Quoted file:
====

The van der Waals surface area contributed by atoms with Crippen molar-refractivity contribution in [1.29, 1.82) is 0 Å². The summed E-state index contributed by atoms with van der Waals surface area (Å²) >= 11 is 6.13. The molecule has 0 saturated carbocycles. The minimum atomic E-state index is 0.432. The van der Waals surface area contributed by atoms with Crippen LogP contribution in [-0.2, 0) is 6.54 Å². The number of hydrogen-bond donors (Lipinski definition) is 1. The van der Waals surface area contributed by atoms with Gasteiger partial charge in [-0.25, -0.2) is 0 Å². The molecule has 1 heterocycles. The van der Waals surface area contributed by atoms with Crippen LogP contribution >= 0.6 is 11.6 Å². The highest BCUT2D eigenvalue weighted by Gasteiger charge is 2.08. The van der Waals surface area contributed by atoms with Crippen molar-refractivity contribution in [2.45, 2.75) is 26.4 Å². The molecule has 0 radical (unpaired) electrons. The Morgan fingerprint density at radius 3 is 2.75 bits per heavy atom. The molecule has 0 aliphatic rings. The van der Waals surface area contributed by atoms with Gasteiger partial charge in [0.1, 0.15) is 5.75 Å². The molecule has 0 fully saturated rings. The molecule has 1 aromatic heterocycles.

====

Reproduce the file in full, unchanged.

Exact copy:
The van der Waals surface area contributed by atoms with Crippen molar-refractivity contribution in [1.29, 1.82) is 0 Å². The summed E-state index contributed by atoms with van der Waals surface area (Å²) >= 11 is 6.13. The molecule has 0 saturated carbocycles. The minimum atomic E-state index is 0.432. The van der Waals surface area contributed by atoms with Crippen LogP contribution in [-0.2, 0) is 6.54 Å². The number of hydrogen-bond donors (Lipinski definition) is 1. The van der Waals surface area contributed by atoms with Gasteiger partial charge in [-0.25, -0.2) is 0 Å². The molecule has 1 heterocycles. The van der Waals surface area contributed by atoms with Crippen LogP contribution >= 0.6 is 11.6 Å². The highest BCUT2D eigenvalue weighted by Gasteiger charge is 2.08. The van der Waals surface area contributed by atoms with Crippen molar-refractivity contribution in [2.45, 2.75) is 26.4 Å². The molecule has 0 radical (unpaired) electrons. The Morgan fingerprint density at radius 3 is 2.75 bits per heavy atom. The molecule has 0 aliphatic rings. The van der Waals surface area contributed by atoms with Gasteiger partial charge in [0.1, 0.15) is 5.75 Å². The molecule has 0 fully saturated rings. The molecule has 1 aromatic heterocycles.